US politicians, academics and actor Daniel Dae Kim, in a congressional hearing held days after the killing of six Asian women in Georgia, said the Asian-American community was reeling from a year of increased anti-Asian attacks.
Thursday's hearing, which was scheduled before the latest attack, was to examine a surge in hate crimes against Asian Americans, which rose by 149 per cent in 2020 in 16 major cities compared with 2019, according to the Centre for the Study of Hate and Extremism.
"Our community is bleeding, we are in pain and for the last year we've been screaming out for help," Grace Meng, a Democratic representative, told the House Judiciary Committee's Subcommittee on the Constitution, Civil Rights and Civil Liberties.
Experts linked the surge to the Covid-19 pandemic, which originated in China, after some Americans, including former president Donald Trump, started calling the coronavirus the "China virus", the "China plague" and even the "kung flu".
A 21-year-old white man is charged with killing eight people, six of them Asian women, at three spas in the Atlanta area on Tuesday. Police are investigating motives and have not ruled out the possibility that the attacks were provoked, at least in part, by anti-immigrant or anti-Asian sentiments.
The surge in anti-Asian American incidents in the past year included people being slashed with a box cutter, being set on fire and suffering verbal harassment, said Steve Cohen, the subcommittee's Democratic chairman.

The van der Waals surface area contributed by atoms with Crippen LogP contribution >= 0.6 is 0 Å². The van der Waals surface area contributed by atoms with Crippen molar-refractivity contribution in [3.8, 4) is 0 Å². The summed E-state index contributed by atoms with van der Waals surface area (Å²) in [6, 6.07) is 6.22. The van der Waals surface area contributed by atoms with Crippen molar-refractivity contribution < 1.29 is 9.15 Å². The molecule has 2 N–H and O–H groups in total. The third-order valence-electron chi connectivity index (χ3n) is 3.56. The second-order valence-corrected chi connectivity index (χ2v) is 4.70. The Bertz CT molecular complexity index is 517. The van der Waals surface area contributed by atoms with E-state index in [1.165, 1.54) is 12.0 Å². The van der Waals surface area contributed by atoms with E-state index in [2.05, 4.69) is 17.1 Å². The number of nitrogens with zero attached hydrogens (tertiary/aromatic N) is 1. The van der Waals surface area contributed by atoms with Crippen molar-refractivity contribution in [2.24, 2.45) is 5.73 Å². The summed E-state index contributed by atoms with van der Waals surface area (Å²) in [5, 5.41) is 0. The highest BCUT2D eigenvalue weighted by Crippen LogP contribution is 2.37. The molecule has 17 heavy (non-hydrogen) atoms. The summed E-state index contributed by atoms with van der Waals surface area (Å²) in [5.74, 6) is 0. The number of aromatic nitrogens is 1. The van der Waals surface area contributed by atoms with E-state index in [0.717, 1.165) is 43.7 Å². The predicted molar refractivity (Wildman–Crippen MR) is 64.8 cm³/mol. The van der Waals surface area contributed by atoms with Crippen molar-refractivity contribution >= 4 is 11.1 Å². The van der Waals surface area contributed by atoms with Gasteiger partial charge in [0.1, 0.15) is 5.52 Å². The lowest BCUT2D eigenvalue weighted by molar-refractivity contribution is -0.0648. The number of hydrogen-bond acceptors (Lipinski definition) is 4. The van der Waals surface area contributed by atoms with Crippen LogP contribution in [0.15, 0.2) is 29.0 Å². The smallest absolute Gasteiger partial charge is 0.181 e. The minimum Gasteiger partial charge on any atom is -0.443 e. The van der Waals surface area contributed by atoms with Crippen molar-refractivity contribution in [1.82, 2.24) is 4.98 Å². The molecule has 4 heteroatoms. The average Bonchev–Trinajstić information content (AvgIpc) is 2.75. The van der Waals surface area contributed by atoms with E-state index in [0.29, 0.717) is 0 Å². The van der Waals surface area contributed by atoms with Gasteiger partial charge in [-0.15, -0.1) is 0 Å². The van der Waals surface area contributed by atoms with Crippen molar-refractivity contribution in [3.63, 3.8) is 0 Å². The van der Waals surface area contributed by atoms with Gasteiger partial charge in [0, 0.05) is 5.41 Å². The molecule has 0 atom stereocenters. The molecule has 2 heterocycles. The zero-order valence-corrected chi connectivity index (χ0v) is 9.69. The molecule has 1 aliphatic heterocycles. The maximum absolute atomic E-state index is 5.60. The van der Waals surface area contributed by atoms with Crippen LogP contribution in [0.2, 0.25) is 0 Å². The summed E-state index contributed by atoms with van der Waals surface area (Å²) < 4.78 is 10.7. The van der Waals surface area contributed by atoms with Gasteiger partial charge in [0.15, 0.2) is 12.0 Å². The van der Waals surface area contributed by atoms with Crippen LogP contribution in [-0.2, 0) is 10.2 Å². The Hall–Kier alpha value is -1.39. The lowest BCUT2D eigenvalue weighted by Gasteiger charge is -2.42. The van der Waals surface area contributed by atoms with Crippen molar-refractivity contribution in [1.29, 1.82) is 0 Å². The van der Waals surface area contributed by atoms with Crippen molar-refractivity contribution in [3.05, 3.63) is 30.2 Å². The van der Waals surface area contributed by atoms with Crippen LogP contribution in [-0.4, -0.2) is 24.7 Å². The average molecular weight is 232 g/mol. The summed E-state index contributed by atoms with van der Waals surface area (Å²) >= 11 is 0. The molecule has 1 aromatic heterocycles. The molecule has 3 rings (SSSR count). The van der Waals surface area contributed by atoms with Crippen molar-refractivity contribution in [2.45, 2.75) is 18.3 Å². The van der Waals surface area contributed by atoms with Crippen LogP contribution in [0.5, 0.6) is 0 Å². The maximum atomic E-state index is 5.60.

"All the pandemic did was exacerbate latent anti-Asian prejudices that have a long, long and ugly history in America," Mr Cohen said.
Kim, best known for starring in the television series Lost and Hawaii Five-0, called on politicians to pass legislation to fund groups that provide counselling to victims of hate crimes and improve data collection for hate crime reporting.
"What happens right now and over the course of the coming months will send a message for generations to come as to whether we matter, as to whether the country we call home chooses to erase us or include us," Kim said.
In the closely divided House, the hearing quickly lapsed into partisan politics.
In a sprawling opening speech, Chip Roy, a Republican representative from Texas, said the subject matter was important, but then moved on to attacking China's treatment of its Uighur community and handling of the coronavirus.
He said he hoped the hearing would address how affirmative-action policies by US universities hurt Asian Americans.
Repeatedly, Democratic legislators referred to Mr Roy's comments in their own statements.
"Your president and your party and your colleagues can talk about issues with any other country that you want, but you don't have to do it by putting a bullseye on the back of Asian Americans across this country, on our grandparents, on our kids," Ms Meng said.
White House spokeswoman Jen Psaki said US President Joe Biden, who will be meeting Asian-American leaders on Friday in Atlanta, was determined to be "part of the solution, not part of the problem".